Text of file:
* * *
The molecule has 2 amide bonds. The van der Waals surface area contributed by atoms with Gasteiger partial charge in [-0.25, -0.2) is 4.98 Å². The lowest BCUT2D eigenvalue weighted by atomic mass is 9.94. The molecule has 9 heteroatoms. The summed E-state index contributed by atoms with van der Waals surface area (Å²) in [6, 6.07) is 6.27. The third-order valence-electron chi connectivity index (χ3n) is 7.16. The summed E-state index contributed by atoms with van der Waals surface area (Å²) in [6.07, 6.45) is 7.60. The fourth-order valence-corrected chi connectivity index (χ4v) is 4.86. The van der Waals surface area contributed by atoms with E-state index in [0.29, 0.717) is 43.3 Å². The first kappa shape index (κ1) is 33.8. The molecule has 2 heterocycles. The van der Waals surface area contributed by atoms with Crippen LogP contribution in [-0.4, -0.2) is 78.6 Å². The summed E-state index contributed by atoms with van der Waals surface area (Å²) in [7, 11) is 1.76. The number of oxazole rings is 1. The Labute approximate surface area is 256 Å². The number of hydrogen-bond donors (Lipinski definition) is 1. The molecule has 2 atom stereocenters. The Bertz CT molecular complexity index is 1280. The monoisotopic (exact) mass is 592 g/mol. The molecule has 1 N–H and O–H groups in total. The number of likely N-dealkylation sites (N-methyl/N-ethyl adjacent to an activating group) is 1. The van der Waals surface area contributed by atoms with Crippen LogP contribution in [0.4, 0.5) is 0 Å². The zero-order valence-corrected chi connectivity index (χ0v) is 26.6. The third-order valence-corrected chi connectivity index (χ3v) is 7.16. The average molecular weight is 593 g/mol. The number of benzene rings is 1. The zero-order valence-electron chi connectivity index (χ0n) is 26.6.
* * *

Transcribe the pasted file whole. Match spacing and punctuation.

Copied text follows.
The molecule has 2 amide bonds. The van der Waals surface area contributed by atoms with Gasteiger partial charge in [-0.25, -0.2) is 4.98 Å². The lowest BCUT2D eigenvalue weighted by atomic mass is 9.94. The molecule has 9 heteroatoms. The summed E-state index contributed by atoms with van der Waals surface area (Å²) in [6, 6.07) is 6.27. The third-order valence-electron chi connectivity index (χ3n) is 7.16. The summed E-state index contributed by atoms with van der Waals surface area (Å²) in [6.07, 6.45) is 7.60. The fourth-order valence-corrected chi connectivity index (χ4v) is 4.86. The van der Waals surface area contributed by atoms with E-state index in [0.29, 0.717) is 43.3 Å². The first kappa shape index (κ1) is 33.8. The molecule has 2 heterocycles. The van der Waals surface area contributed by atoms with Crippen LogP contribution in [-0.4, -0.2) is 78.6 Å². The summed E-state index contributed by atoms with van der Waals surface area (Å²) in [7, 11) is 1.76. The number of oxazole rings is 1. The Labute approximate surface area is 256 Å². The number of hydrogen-bond donors (Lipinski definition) is 1. The molecule has 2 atom stereocenters. The Bertz CT molecular complexity index is 1280. The monoisotopic (exact) mass is 592 g/mol. The molecule has 1 N–H and O–H groups in total. The number of likely N-dealkylation sites (N-methyl/N-ethyl adjacent to an activating group) is 1. The van der Waals surface area contributed by atoms with Crippen LogP contribution in [0.4, 0.5) is 0 Å². The zero-order valence-corrected chi connectivity index (χ0v) is 26.6. The third-order valence-corrected chi connectivity index (χ3v) is 7.16. The average molecular weight is 593 g/mol. The number of benzene rings is 1. The zero-order valence-electron chi connectivity index (χ0n) is 26.6.